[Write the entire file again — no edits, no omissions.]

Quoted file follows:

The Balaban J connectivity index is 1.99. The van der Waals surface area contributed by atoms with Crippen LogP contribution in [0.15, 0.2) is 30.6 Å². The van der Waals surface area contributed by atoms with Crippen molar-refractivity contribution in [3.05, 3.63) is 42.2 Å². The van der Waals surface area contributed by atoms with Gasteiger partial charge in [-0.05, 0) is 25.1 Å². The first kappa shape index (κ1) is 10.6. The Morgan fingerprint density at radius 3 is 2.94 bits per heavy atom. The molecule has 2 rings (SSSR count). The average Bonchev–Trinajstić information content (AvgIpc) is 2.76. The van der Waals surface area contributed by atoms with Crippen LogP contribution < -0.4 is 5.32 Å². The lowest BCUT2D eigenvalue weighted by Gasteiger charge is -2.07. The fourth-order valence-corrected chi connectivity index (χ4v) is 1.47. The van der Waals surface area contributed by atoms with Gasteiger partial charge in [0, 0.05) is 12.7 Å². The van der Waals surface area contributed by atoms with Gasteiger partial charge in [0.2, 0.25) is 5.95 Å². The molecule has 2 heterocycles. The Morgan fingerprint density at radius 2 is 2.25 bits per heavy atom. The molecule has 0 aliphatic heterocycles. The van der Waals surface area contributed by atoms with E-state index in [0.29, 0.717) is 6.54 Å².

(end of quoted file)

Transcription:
The Balaban J connectivity index is 1.99. The van der Waals surface area contributed by atoms with Crippen LogP contribution in [0.15, 0.2) is 30.6 Å². The van der Waals surface area contributed by atoms with Crippen molar-refractivity contribution in [3.05, 3.63) is 42.2 Å². The van der Waals surface area contributed by atoms with Gasteiger partial charge in [-0.05, 0) is 25.1 Å². The first kappa shape index (κ1) is 10.6. The Morgan fingerprint density at radius 3 is 2.94 bits per heavy atom. The molecule has 2 rings (SSSR count). The average Bonchev–Trinajstić information content (AvgIpc) is 2.76. The van der Waals surface area contributed by atoms with Crippen LogP contribution < -0.4 is 5.32 Å². The lowest BCUT2D eigenvalue weighted by Gasteiger charge is -2.07. The fourth-order valence-corrected chi connectivity index (χ4v) is 1.47. The van der Waals surface area contributed by atoms with Gasteiger partial charge in [0, 0.05) is 12.7 Å². The van der Waals surface area contributed by atoms with Gasteiger partial charge in [0.2, 0.25) is 5.95 Å². The molecule has 2 heterocycles. The Morgan fingerprint density at radius 2 is 2.25 bits per heavy atom. The molecule has 0 aliphatic heterocycles. The van der Waals surface area contributed by atoms with E-state index in [0.29, 0.717) is 6.54 Å².